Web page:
• Effects of environmental characteristics on the fish assemblages of high latitude kelp forests in South-central Alaska

      Efird, Terril P.; Konar, Brenda; Seitz, Andrew; Stekoll, Michael (2013-12)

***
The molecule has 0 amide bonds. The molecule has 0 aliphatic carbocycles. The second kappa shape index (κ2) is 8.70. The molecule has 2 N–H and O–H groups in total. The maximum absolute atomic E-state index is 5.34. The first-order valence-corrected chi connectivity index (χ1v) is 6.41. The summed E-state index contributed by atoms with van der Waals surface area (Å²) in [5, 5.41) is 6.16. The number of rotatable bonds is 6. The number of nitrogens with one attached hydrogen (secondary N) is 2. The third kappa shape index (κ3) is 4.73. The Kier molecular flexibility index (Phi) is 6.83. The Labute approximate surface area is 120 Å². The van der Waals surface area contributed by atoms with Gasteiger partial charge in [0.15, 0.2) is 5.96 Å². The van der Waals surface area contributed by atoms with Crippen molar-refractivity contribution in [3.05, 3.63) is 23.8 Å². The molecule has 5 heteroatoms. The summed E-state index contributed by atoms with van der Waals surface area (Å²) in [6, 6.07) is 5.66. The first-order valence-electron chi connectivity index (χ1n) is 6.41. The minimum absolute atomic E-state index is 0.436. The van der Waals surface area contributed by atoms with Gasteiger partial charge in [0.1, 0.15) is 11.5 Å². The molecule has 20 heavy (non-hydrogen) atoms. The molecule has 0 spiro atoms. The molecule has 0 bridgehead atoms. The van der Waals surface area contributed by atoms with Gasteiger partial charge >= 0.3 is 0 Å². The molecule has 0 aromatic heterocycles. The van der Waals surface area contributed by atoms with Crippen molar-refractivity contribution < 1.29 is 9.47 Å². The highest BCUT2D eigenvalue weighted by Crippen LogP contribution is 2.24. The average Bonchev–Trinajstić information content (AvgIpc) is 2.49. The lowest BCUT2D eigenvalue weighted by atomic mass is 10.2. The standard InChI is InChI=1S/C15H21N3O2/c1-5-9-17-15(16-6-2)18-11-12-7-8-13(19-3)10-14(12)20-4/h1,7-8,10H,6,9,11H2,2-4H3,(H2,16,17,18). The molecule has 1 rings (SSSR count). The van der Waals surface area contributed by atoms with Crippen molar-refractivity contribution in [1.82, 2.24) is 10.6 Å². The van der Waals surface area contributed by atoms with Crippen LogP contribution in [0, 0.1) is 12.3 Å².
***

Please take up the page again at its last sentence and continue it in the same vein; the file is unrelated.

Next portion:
Alaskan kelp forests are patchy habitats, varying greatly in size, physical complexity, and biotic and abiotic characteristics, and are important to fish communities. Patchy habitats often support different communities on patch edges versus interiors, while patch size and physical complexity are typically correlated to the resident community structure. This study quantified the biological and physical heterogeneity within different sized kelp forests and identified which factors are important in structuring the associated fish communities. Fish and habitat surveys were conducted at ten kelp forests of varying sizes. Significantly different fish communities were found at edge compared to interior locations. The relative abundance of seven species explained 91.4% of the variability in the fish community. Fish community structure was not correlated with kelp forest size or the species composition of canopy forming kelps. Instead, it related to the abundances of two understory kelps, bottom rugosity, and water depth. Together these benthic attributes correlated with 53.6% of the fish community variability. These findings suggest that within patchy systems that are spatially and structurally non-uniform, associated fish species composition and abundance may be more directly linked to location within the patch and year-round habitat complexity rather than habitat patch size or foundational species composition.